OLD PLYMOUTH . UK
www.oldplymouth.uk
 

  Brian Moseley, Plymouth
Webpage created: April 16, 2018
Webpage updated: April 16, 2018

        

TRAMWAYS IN OLD PLYMOUTH  |  PLYMOUTH, STONEHOUSE AND DEVONPORT TRAMWAYS COMPANY LIMITED

BOARD OF TRADE INSPECTION

Major Pringle, the Board of Trade's Inspector, carried out his inspection on Friday October 18th 1901, accompanied by Mr John Glenn, the engineer, Mr G H Moreton, the manager, and Mr C L Duke, the contractor for the permanent way.  Various officers from Plymouth and Devonport Borough Councils and East Stonehouse Urban District Council were also present.

Major Pringle and the representatives of Plymouth Council joined the tram at Bank of England Place and rumbled off to the Borough boundary at Manor Street (New Palace Theatre), where they were joined by the gentlemen from East Stonehouse and Devonport Councils.  A stop was made at Edgcumbe Street, where before the gauge was narrowed the District Council's water main had run down the centre of the track but was now buried underneath one of the lines.  The District Council's engineer felt that in the event of damage to the main, from whatever cause, the Company should help to defray the cost of repairs.  This they agreed to and the journey was resumed.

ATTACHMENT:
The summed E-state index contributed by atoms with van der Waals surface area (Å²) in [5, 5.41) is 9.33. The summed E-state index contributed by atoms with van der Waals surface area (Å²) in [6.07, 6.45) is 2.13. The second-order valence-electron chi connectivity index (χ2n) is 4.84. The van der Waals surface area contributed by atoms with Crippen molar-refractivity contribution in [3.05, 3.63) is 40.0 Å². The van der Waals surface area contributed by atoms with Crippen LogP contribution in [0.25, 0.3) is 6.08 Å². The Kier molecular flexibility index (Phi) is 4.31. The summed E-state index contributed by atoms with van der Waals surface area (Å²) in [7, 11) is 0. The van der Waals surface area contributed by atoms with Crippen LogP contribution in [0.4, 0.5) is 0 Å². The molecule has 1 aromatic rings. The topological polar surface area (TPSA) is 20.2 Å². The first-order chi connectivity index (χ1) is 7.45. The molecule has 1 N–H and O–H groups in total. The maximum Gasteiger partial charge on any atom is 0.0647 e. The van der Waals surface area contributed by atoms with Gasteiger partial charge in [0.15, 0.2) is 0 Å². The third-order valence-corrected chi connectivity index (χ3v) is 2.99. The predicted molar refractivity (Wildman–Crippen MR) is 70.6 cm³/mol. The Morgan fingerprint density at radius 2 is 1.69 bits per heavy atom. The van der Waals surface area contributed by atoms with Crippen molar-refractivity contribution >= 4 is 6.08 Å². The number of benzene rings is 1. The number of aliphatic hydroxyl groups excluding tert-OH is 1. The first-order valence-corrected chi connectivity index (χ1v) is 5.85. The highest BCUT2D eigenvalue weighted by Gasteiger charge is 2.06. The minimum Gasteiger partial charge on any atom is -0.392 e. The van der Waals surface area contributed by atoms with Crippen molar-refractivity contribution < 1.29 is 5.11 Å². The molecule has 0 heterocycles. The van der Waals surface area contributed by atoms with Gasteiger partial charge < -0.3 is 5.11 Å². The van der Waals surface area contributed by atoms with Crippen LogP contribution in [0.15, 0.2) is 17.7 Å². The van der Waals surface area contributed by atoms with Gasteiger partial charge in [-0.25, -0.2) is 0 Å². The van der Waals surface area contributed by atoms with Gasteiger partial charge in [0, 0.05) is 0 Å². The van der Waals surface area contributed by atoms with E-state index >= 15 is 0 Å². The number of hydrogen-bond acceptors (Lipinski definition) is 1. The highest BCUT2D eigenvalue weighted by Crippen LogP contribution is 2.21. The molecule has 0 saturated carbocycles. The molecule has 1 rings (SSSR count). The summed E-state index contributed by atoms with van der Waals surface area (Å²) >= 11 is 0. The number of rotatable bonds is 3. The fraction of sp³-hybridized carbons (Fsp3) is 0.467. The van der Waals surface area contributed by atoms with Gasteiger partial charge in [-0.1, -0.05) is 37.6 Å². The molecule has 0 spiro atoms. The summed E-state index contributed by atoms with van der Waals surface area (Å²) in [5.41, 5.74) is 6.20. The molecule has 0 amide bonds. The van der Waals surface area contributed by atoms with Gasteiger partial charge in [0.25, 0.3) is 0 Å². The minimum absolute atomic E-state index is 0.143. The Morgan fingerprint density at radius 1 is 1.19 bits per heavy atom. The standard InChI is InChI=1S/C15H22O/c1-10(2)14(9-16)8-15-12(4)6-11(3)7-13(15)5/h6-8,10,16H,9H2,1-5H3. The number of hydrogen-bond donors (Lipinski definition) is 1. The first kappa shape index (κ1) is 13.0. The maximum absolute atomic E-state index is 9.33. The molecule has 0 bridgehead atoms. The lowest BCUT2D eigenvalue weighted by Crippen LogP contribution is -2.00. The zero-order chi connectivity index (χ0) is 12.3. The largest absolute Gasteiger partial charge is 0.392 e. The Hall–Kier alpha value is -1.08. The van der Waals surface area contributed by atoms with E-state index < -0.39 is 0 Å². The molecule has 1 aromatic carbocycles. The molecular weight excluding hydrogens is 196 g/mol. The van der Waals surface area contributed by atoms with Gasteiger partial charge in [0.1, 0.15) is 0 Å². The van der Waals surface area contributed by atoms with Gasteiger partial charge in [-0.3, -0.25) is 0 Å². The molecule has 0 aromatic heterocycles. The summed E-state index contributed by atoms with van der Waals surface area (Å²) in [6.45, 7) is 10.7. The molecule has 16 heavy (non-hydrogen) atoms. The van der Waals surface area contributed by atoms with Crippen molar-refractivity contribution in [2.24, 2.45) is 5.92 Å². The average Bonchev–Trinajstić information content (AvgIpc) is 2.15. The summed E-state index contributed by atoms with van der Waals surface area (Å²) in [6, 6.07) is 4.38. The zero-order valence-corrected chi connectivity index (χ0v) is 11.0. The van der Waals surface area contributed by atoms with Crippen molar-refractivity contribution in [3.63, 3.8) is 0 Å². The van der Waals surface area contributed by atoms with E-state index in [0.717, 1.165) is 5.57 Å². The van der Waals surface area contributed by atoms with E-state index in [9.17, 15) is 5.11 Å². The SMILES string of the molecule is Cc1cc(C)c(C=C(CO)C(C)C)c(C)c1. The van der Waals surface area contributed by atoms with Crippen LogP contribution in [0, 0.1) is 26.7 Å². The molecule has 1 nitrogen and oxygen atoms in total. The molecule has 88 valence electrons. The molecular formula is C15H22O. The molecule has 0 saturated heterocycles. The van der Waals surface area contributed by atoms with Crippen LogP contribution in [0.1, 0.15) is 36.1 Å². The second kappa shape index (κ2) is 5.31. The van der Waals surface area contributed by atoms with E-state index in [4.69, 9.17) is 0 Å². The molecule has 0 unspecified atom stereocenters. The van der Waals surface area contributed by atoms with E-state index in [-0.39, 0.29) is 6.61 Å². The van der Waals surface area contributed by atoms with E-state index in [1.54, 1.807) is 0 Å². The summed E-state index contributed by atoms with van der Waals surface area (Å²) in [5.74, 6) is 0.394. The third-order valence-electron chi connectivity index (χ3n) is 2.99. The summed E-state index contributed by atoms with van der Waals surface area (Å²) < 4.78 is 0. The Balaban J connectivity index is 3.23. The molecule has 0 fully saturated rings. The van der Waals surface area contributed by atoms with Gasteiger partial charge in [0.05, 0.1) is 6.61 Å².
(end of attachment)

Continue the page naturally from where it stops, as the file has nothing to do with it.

Speed restrictions were imposed by the Inspector.  The maximum speed in Devonport was to be 8mph, reducing to 4mph on all corners and 6mph in Saint Aubyn Street and Chapel Street and on Stonehouse Bridge.  In Edgcumbe Street and that part of Union Street within East Stonehouse, the speed was to be 6mph but 8mph was to be allowed in the Plymouth part of Union Street.

One other problem was highlighted during the inspection.  It had been found that when passing underneath the railway arch at Millbay, it had been possible for someone standing on the upper deck to touch the electric wires so these had been moved to the side out of reach.

The new electrified service commenced on Monday November 18th 1901.